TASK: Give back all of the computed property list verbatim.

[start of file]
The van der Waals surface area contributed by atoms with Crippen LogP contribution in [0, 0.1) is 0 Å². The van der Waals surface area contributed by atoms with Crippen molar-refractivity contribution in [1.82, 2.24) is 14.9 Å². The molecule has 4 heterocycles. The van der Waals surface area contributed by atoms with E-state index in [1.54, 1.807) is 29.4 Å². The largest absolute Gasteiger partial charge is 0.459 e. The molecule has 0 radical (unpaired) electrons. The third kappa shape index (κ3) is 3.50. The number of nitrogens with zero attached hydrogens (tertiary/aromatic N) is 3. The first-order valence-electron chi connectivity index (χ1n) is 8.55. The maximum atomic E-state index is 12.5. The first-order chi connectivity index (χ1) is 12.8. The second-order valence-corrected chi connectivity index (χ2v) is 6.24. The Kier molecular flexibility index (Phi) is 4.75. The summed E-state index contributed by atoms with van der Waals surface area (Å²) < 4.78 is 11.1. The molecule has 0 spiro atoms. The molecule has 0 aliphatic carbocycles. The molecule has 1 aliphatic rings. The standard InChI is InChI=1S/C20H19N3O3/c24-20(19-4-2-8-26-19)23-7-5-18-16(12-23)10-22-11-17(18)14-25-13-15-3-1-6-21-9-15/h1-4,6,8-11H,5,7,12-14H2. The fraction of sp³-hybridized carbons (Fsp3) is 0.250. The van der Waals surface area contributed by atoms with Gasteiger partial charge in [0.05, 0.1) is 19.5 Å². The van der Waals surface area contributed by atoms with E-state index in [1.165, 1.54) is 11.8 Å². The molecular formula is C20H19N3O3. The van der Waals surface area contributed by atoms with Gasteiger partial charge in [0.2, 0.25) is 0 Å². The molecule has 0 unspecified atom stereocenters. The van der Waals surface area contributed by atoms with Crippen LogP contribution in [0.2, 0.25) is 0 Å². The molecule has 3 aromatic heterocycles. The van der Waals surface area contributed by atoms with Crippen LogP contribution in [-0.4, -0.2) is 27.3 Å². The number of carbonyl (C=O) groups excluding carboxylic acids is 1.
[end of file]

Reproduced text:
The van der Waals surface area contributed by atoms with Crippen LogP contribution in [0, 0.1) is 0 Å². The van der Waals surface area contributed by atoms with Crippen molar-refractivity contribution in [1.82, 2.24) is 14.9 Å². The molecule has 4 heterocycles. The van der Waals surface area contributed by atoms with E-state index in [1.54, 1.807) is 29.4 Å². The largest absolute Gasteiger partial charge is 0.459 e. The molecule has 0 radical (unpaired) electrons. The third kappa shape index (κ3) is 3.50. The number of nitrogens with zero attached hydrogens (tertiary/aromatic N) is 3. The first-order valence-electron chi connectivity index (χ1n) is 8.55. The maximum atomic E-state index is 12.5. The first-order chi connectivity index (χ1) is 12.8. The second-order valence-corrected chi connectivity index (χ2v) is 6.24. The Kier molecular flexibility index (Phi) is 4.75. The summed E-state index contributed by atoms with van der Waals surface area (Å²) < 4.78 is 11.1. The molecule has 0 spiro atoms. The molecule has 0 aliphatic carbocycles. The molecule has 1 aliphatic rings. The standard InChI is InChI=1S/C20H19N3O3/c24-20(19-4-2-8-26-19)23-7-5-18-16(12-23)10-22-11-17(18)14-25-13-15-3-1-6-21-9-15/h1-4,6,8-11H,5,7,12-14H2. The fraction of sp³-hybridized carbons (Fsp3) is 0.250. The van der Waals surface area contributed by atoms with Gasteiger partial charge in [0.05, 0.1) is 19.5 Å². The van der Waals surface area contributed by atoms with E-state index in [1.165, 1.54) is 11.8 Å². The molecular formula is C20H19N3O3. The van der Waals surface area contributed by atoms with Gasteiger partial charge in [0.2, 0.25) is 0 Å². The molecule has 0 unspecified atom stereocenters. The van der Waals surface area contributed by atoms with Crippen LogP contribution in [0.2, 0.25) is 0 Å². The molecule has 3 aromatic heterocycles. The van der Waals surface area contributed by atoms with Crippen LogP contribution in [-0.4, -0.2) is 27.3 Å². The number of carbonyl (C=O) groups excluding carboxylic acids is 1.